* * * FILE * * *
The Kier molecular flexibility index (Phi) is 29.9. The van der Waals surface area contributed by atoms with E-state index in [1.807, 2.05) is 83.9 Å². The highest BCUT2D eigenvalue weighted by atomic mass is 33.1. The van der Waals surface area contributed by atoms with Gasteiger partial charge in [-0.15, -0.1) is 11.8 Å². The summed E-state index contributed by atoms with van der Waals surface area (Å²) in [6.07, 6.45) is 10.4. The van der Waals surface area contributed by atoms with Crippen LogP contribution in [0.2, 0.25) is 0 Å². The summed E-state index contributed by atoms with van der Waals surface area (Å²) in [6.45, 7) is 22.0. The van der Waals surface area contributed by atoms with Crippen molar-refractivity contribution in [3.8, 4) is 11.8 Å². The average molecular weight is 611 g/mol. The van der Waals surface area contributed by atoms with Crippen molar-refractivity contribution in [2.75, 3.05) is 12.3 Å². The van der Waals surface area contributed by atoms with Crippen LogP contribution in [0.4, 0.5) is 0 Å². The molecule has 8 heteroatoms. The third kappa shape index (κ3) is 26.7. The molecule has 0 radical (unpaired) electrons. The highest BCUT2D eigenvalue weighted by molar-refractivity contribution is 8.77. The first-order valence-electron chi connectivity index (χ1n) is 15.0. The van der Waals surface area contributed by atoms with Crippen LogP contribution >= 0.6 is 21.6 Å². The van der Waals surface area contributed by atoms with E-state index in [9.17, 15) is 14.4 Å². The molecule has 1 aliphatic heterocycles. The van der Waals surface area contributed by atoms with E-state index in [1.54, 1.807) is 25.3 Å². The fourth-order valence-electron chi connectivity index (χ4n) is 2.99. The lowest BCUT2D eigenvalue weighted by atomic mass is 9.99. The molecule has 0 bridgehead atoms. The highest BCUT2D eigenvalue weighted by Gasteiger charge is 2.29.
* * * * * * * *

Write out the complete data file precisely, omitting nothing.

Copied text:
The Kier molecular flexibility index (Phi) is 29.9. The van der Waals surface area contributed by atoms with E-state index in [1.807, 2.05) is 83.9 Å². The highest BCUT2D eigenvalue weighted by atomic mass is 33.1. The van der Waals surface area contributed by atoms with Gasteiger partial charge in [-0.15, -0.1) is 11.8 Å². The summed E-state index contributed by atoms with van der Waals surface area (Å²) in [6.07, 6.45) is 10.4. The van der Waals surface area contributed by atoms with Crippen LogP contribution in [0.2, 0.25) is 0 Å². The summed E-state index contributed by atoms with van der Waals surface area (Å²) in [6.45, 7) is 22.0. The van der Waals surface area contributed by atoms with Crippen molar-refractivity contribution in [3.8, 4) is 11.8 Å². The average molecular weight is 611 g/mol. The van der Waals surface area contributed by atoms with Crippen molar-refractivity contribution in [2.75, 3.05) is 12.3 Å². The van der Waals surface area contributed by atoms with Crippen LogP contribution in [0.4, 0.5) is 0 Å². The molecule has 8 heteroatoms. The third kappa shape index (κ3) is 26.7. The molecule has 0 radical (unpaired) electrons. The highest BCUT2D eigenvalue weighted by molar-refractivity contribution is 8.77. The first-order valence-electron chi connectivity index (χ1n) is 15.0. The van der Waals surface area contributed by atoms with Crippen LogP contribution >= 0.6 is 21.6 Å². The van der Waals surface area contributed by atoms with E-state index in [9.17, 15) is 14.4 Å². The molecule has 1 aliphatic heterocycles. The van der Waals surface area contributed by atoms with E-state index in [1.54, 1.807) is 25.3 Å². The fourth-order valence-electron chi connectivity index (χ4n) is 2.99. The lowest BCUT2D eigenvalue weighted by atomic mass is 9.99. The molecule has 0 bridgehead atoms. The highest BCUT2D eigenvalue weighted by Gasteiger charge is 2.29.